After insisting that allegations of torture and abuse were "false" this past week (even though none of the investigations into them had actually either happened or been concluded), we now discover this about Day:
OTTAWA (CP) - The Conservative government conceded Monday that it has received reports from Canadian officials about alleged torture in Afghan jails.
Public Safety Minister Stockwell Day says Corrections Canada officers in Kandahar have heard at least two first-hand allegations of abuse. "Yes, they have actually talked to detainees about the possibility if they were tortured or not," Day said early Monday in response to a reporter's question. "They actually had a couple of incidents where detainees said they were."
It is the first time a senior minister has admitted clearly that Canadian officials were informed of specific abuse allegations. Day said the claims came to light last week when he spoke by phone with staff overseas.
Corrections Canada has had two officers in Kandahar since early February, mentoring Afghan prison guards.
Day said the officers had no evidence to back up the abuse claims, but didn't say if an investigation had been conducted. "The officers saw no physical marks or anything else to substantiate the allegations," he said in a telephone interview late Monday.
There are so many investigations going on now with regards to these allegations that it's hard to keep track of them all. But there's CSI: Stockwell Day asserting again that there's nothing to see here, folks. Just move right along...
The Tories changed their strategy on Monday, toning down their claims that the allegations of abuse were fabricated.
Because they are proven liars. Period.
And check this out from this supposedly accountable "new" government that likes to sit on its high horse of moral superiority:
Liberal deputy leader Michael Ignatieff told the Commons that the government had lost control of the situation and again called for the resignation of Defence Minister Gordon O'Connor, who was not in the Commons on Monday.
His absence renewed a flurry of speculation, which started last week, that O'Connor was about to step down.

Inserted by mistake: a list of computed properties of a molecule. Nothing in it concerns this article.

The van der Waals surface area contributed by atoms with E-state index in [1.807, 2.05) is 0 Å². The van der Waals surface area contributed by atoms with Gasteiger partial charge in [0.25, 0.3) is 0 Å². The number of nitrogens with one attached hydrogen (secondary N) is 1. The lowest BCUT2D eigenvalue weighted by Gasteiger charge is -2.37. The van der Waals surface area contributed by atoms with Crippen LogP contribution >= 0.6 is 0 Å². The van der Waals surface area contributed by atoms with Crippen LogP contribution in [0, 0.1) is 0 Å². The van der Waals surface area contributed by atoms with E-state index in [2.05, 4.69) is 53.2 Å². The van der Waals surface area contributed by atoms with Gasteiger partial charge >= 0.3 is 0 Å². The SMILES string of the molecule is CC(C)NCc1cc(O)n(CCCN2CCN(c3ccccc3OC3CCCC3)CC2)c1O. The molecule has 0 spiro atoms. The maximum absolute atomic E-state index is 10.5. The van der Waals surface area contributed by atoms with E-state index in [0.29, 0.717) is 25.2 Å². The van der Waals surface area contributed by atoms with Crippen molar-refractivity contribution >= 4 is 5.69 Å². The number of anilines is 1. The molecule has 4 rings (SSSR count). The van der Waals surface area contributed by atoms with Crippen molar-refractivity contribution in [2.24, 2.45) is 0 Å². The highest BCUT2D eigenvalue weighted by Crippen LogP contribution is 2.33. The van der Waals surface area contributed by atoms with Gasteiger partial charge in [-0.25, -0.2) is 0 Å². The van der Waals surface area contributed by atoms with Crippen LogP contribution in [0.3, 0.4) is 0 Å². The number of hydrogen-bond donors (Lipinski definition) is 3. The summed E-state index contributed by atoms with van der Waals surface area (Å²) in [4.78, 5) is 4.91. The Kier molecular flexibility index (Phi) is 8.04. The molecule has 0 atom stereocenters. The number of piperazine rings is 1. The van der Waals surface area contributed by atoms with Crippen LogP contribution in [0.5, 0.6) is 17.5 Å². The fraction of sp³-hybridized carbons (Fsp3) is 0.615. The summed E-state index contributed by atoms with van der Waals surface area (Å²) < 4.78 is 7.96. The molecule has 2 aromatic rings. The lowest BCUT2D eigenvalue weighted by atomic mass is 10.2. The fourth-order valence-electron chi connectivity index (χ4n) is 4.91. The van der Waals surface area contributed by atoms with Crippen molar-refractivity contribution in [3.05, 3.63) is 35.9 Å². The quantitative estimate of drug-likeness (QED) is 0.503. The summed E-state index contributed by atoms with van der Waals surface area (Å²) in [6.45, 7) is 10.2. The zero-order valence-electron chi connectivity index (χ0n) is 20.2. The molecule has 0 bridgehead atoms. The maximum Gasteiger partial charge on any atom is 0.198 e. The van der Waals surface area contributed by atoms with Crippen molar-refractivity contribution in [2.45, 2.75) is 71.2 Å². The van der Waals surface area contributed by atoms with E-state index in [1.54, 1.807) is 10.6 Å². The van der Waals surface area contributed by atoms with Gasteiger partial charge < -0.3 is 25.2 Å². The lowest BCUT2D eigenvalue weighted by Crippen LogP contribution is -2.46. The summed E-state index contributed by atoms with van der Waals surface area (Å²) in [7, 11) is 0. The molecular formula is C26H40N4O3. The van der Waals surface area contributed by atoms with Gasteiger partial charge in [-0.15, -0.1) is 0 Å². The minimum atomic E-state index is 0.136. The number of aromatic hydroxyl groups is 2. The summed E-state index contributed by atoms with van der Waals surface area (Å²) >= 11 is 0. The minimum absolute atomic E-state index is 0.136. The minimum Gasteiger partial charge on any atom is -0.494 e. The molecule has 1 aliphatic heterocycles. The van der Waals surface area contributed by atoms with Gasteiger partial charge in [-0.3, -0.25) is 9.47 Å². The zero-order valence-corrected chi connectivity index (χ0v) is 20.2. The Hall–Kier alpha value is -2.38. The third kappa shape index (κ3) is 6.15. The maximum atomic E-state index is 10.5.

Unsolicited, his communications officers issued this terse e-mail note to reporters: "If any of you give credit to the rumour that (the minister of national defence) will resign, (you) will look (stupid). It is not true, he will NOT resign."
I'm sorry but who's really looking "stupid" here? (Nice sense of professionalism those communications officers have.)
O'Connor is Canada's Rumsfeld. Day is Canada's George Tenet. Guergis is Canada's Condi. Van Loan is Canada's Tony Snow. And Peter Mackay is just so bloody clueless that he could match far too many Bushco sycophants to name here.
The difference is that this is Canada and these clowns are a minority government so, thankfully, we don't have to put up with their ignorant hubris any longer than the date of the next election. As far as I'm concerned, they should all go now. You don't screw around with human rights and expect to get off scott free. Our country is supposed to be better than that. Our country is supposed to stand for something - an example of how to do things right oversees while actually respecting people in the process.
What's it going to take to hold these arrogant politicans responsible for what is fast becoming a national disgrace?
Also, via CBC:
Day said the officers had no evidence to back up the abuse claims, but didn't say if an investigation had been conducted.